Dealing with Disappointments
Being asked to write an article called “Dealing with Disappointment” wouldn’t naturally be up there as something that I would love, and choose, to write. It would be preferable to write the article “How I Dealt with Disappointment” as if I had gone through all the disappointment and come out the other side – “It’s in the past; just peace and joy from here on in.” Unfortunately, I would not be able to write that with much integrity.
I shared at the 2019 TFT National Conference about the intentional form of community that I have been part of, and trying to build. There are great examples of community and friendship in the Bible, whether the early church, in Acts, shared their possessions among one another, or the closeness of David and Jonathan in the books of Samuel. Navigating how to do community and friendship in our own lives is challenging. Amongst the joys and many blessings of being part of this community, there have also been disappointments: people moving on, individuals choosing a different path, or just different expectations of what friendship and community looks like. All of which I struggle to navigate, as my default position is to carry every friend that I have all the way to the end - “You will all be my friends forever, please.” Disappointment has been a frequent visitor at my door, and it still is. The wrestle between disappointment and hope is a past and present one, and likely to be so in the future.
Below are some thoughts about what I have learnt along the way. Obviously this is not an exhaustive list, but I hope it gives you something to think about as you reflect on the community you have around you.
1. Be Present - The grass is often not greener. Be present with those who are already in your community, family and friendship groups. It can be easy to mourn the friendships we once had, or continually look for new or less complicated relationships in the new people we meet. However, being aware of those in your life right at this moment is important. Spend a moment being thankful for the blessings they bring you, and consider how you can be a blessing to them.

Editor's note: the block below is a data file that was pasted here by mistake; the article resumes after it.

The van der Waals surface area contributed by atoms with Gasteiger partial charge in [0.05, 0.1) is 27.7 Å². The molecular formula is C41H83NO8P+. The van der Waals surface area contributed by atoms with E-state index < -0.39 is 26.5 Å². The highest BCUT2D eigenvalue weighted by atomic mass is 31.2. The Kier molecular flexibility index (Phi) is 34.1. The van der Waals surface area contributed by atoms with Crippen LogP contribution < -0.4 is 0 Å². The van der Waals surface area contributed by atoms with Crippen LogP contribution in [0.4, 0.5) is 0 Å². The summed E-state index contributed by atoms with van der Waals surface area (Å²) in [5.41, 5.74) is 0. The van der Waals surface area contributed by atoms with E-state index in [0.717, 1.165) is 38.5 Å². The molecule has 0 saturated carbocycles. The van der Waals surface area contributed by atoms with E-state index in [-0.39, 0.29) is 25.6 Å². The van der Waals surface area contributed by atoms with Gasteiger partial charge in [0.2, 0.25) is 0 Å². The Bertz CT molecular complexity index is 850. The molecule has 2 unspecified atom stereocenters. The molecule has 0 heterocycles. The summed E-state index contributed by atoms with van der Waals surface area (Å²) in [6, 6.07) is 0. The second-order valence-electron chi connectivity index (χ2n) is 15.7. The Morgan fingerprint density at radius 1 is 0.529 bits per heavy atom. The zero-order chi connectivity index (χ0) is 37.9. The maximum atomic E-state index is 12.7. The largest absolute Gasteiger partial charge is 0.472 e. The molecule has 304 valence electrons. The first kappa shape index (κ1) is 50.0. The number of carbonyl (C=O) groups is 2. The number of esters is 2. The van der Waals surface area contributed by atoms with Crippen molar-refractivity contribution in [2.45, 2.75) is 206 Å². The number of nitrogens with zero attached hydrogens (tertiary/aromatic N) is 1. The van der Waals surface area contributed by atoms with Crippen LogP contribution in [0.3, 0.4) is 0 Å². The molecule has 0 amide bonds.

2. Traditions old and new - Marking friendships can be really significant and can help communicate value. Whether this is celebrating Christmas, Thanksgiving, ‘friendiversaries’ or making up new traditions to celebrate with your friends, it can all be a great deal of fun, and meaningful too. Even marking the time you have journeyed with that friend in some meaningful way. I have Polaroid pictures hanging in my hallway of all my previous housemates that I take when they move out, and on, from living in my house. Initially, it can feel sad, but when I look back on the pictures, I feel blessed to have known them and been part of their journey. God seems to know that we need traditions to remind us of things: the Sabbath or sharing the Lord’s Supper together are just two examples that many of us follow.
3. Reframe or reshape the relationship - If a friend moves away or gets married, or any other change, and you feel it’s a friendship that is mutually life-giving, then have a conversation with them about this. Work out how the bond can be maintained despite the change in circumstances. Could you go for breakfast once a month with your newly married friend, or go on holiday once a year with the friend who has moved to a different city? I have a couple of friends that I am very thankful I had these conversations with before they moved on; these friendships have continued to grow despite a change in circumstance.
4. Seasons are normal - This is the point I like the least, and have been torn about whether to include or not. However, my experience tells me that some friendships can be for a season. It can be natural for a friendship or community to ‘run its course.’ Wisdom is needed to know when to let these go, or when work needs to be done to rebuild/repair/renew.
5. One person is not the answer - Look to build a range of balanced friendships so that your community is not based around one or two specific people. One sole person cannot be the answer to our intimacy and connection issues. Invest in a range of people. Remember, married people need others too, so a friendship with someone or a few people who are married can be a blessing to you both.